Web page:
The purpose of this paper is to study the feasibility of tourists staying at an earth orbiting space station hotel (Development Stage 2). The economic viability of this idea will be emphasized. A space station hotel proposed this year by Shimizu Corporation was used as a model (See Fig. 4-1). Simulations were run on the transportation costs, which will greatly affect the demand for space travel and its total costs. Cost considerations have a direct relationship on future demand for space travel. In this paper we have tried to clarify a number of conditions essential for putting a space station hotel into orbit on a commercial base.

Fig. 4-1 Space Station hotel (Designed by Shimizu Corporation in 1989)
[5] The Space Station Hotel

The space hotel model used in the cost simulation is designed to meet the specific environmental requirements with adequate facility size and function. Some of the hotel's main features are described below.

1 - Components
The hotel consists of the following elements (Fig. 5-1)

  1. Platform area

    The platform is used for docking and releasing a space plane with passengers and cargo.

  2. Energy support area

    The section contains a solar battery panel, a radiator panel, other energy facilities, and a control center.

  3. Hotel public area

    The section contains a space hall truncated octahedron 4.62 and a theme module of, and serves as an amusement facility for all hotel guests.

  4. Guest room area

    This section contains guest rooms and supply modules. Artificial gravity is provided.

2 - Artificial Gravity

The hotel guests are usually in a normal gravity environment (close to 1G) but can experience zero gravity whenever they choose; such an arrangement is essential for an enriched space travel experience. To achieve this, we propose applying artificial gravity to each guest room area. This will eliminate the inconveniences of zero-gravity (i.e. showering, toiletting, and washing) and make for a more enjoyable resort experience.

A controlled simulation demonstrated a gravity of 0.7G, a hotel revolution of 3 rpm, and a rotation radius of 70 meters. See Fig. 5-2 for the relationship between these factors and the comfort areas.

Fig. 5-1 Hotel Elements
Fig. 5-2 Relationship between Gravity, Rotation Radius and Revolution, and Comfort Area
3 - Number of Guest Rooms

A guest room module facing the earth (Fig. 5-3) will be connected to one isle module (5 degrees min.) placed on a 70 meter radius circle producing artificial gravity of 0.7G. The modules measure 7 meters in length and 4 meters in width. Of the nine isle modules (45 degrees min.), one is connected to a transfer tunnel extending from the vertical shaft and serves as an elevator hall. Because of this a total of sixty-four guest room modules can be installed, In other words, within a 45 degree area there will be eight guest rooms modules in one group, one elevator hall module, and two crew modules, one utility module, and one supply module which face opposite to earth (see Fig. 5-4), The number of guest rooms is consistent with ideas proposed in the early 1980s by Rockwell International and in 1988 by Space Habitation Design Associates that the Space Shuttle's payload bay passenger capacity of 72-74.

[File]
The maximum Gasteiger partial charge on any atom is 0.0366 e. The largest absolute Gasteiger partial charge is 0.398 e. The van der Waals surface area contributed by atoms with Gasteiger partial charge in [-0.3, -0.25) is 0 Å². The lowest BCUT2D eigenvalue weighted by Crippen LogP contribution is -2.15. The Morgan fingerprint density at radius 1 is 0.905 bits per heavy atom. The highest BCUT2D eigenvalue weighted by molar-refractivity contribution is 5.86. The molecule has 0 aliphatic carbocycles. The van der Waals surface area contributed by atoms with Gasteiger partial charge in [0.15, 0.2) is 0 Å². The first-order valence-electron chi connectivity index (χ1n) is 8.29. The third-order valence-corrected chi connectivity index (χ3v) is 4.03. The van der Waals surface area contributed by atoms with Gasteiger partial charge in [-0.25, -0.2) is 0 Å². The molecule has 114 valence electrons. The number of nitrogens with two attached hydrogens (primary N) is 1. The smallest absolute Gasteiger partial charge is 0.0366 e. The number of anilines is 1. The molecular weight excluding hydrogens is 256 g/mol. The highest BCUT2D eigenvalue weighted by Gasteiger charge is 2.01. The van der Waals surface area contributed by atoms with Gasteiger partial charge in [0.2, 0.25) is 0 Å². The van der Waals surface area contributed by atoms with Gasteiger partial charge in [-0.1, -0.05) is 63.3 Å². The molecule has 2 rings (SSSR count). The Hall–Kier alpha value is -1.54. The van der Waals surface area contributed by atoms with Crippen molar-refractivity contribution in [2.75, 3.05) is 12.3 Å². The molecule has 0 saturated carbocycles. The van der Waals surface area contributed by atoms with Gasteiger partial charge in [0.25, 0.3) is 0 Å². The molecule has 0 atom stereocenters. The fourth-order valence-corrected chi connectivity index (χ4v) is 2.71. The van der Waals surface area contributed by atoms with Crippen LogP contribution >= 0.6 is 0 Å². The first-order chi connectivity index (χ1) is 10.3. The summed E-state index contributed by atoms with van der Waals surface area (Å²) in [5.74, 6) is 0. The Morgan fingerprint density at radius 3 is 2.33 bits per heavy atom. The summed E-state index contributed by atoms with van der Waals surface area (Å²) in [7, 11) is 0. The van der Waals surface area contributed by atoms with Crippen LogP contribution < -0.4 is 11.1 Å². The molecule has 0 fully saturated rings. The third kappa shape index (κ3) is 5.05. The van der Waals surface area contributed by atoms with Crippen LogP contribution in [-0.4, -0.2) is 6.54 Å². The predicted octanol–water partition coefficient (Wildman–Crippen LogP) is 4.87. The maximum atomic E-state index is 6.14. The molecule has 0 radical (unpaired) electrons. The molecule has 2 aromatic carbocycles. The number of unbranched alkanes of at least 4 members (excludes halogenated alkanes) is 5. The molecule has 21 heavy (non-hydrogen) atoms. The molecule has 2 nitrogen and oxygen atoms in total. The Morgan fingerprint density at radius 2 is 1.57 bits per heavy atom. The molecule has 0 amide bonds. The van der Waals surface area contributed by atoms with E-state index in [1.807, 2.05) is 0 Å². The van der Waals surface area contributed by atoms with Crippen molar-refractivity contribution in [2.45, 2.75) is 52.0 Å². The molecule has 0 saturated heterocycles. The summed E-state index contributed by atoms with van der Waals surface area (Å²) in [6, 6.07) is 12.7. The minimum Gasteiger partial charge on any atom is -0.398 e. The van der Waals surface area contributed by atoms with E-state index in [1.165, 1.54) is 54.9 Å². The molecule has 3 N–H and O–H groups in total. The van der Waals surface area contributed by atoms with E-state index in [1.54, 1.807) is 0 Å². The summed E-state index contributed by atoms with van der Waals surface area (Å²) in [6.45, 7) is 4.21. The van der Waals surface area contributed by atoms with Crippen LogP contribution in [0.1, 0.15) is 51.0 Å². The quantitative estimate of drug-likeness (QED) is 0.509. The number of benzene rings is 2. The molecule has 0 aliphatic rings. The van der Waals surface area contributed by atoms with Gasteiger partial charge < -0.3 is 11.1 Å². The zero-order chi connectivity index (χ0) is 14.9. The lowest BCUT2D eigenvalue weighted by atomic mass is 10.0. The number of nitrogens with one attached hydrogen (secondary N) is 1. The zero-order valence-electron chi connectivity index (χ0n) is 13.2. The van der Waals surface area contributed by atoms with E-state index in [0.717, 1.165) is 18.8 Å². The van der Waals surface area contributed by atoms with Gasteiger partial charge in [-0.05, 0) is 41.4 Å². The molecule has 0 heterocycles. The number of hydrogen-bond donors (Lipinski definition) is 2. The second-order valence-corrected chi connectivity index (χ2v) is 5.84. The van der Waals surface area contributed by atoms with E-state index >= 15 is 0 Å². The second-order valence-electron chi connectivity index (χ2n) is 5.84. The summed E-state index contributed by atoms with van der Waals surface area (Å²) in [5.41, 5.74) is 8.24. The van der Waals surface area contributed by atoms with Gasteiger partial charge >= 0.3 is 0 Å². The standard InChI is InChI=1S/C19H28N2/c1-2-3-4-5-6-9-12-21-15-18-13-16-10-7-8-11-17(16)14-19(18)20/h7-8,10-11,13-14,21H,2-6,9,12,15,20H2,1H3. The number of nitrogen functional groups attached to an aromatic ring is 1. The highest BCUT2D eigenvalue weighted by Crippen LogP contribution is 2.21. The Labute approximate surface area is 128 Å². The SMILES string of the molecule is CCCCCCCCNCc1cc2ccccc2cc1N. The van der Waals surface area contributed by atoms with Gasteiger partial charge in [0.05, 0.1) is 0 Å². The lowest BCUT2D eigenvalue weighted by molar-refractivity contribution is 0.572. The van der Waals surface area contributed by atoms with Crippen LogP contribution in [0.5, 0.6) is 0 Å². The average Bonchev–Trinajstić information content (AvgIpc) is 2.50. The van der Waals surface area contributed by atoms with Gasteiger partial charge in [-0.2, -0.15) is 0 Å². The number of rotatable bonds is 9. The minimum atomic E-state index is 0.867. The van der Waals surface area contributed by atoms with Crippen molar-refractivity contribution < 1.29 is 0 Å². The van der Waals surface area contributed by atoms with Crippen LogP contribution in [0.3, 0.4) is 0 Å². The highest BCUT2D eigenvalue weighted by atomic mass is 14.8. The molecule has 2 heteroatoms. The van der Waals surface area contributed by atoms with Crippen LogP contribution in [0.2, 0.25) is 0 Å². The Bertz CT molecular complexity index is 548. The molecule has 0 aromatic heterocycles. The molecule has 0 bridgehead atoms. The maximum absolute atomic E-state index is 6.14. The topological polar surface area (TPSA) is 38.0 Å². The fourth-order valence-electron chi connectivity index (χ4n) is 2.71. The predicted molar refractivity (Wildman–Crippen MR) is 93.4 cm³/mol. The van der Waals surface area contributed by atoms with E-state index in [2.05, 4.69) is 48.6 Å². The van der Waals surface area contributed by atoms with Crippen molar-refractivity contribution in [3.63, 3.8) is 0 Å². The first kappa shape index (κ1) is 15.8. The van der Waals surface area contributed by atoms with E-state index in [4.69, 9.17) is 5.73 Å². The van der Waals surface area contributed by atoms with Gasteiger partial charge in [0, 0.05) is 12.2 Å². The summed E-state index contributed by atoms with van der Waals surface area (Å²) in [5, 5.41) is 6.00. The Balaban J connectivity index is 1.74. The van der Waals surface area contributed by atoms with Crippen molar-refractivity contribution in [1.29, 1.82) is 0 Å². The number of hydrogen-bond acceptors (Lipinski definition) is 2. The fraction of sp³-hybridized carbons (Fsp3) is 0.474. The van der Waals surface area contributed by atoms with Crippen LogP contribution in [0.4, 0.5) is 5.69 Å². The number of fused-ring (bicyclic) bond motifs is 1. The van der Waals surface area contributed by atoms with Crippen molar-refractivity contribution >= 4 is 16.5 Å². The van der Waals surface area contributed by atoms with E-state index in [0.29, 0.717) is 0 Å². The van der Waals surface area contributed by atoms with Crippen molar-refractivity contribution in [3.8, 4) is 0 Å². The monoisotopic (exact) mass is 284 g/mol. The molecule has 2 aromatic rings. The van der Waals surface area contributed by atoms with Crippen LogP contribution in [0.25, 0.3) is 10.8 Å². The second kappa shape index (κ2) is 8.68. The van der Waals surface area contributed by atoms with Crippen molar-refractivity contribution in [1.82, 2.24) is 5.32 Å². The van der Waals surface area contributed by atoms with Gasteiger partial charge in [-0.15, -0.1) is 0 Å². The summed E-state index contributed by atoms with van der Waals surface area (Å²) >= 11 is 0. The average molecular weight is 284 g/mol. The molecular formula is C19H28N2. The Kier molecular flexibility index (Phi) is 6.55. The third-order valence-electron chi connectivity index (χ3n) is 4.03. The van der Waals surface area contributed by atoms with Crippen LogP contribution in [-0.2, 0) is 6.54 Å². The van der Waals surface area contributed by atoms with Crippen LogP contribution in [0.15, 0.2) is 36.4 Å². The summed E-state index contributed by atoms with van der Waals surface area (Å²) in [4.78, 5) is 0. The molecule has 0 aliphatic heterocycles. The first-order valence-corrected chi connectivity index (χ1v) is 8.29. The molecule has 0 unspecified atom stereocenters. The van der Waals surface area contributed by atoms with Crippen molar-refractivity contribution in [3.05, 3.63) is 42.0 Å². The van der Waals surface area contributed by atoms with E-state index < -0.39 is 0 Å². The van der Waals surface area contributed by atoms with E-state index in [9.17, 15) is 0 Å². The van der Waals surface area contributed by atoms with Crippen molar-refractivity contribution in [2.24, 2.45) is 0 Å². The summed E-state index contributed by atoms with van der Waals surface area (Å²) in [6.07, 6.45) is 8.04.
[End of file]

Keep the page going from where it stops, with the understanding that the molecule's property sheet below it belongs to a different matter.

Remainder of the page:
Fig. 5-3 Guest Room Module
Fig. 5-4 Guest Room Section Structure
4 - Travel Schedule

Because a long stay in space may negatively influence the body's condition, visits to the space hotel will be rather short. Another consideration is to allow as many people as possible to have this experience. Therefore, a six day long space travel package has been devised. The schedule includes passengers receiving a simple two day training program and lectures on space life at a spacepoint on the earth. On the afternoon of the third day, they will leave the earth for the space hotel for a two night stay (48 hours) and wll return to earth on the afternoon of the fifth day (Fig.5-5).

AM(SP) Arrival(SP) Training(SP)(SSH)(SSH)Dismissal
PMOrientationLectureSP Departure SSH Arrival(SSH)SSH Departure SP Arrival Party
Fig. 5-5 overall Schedule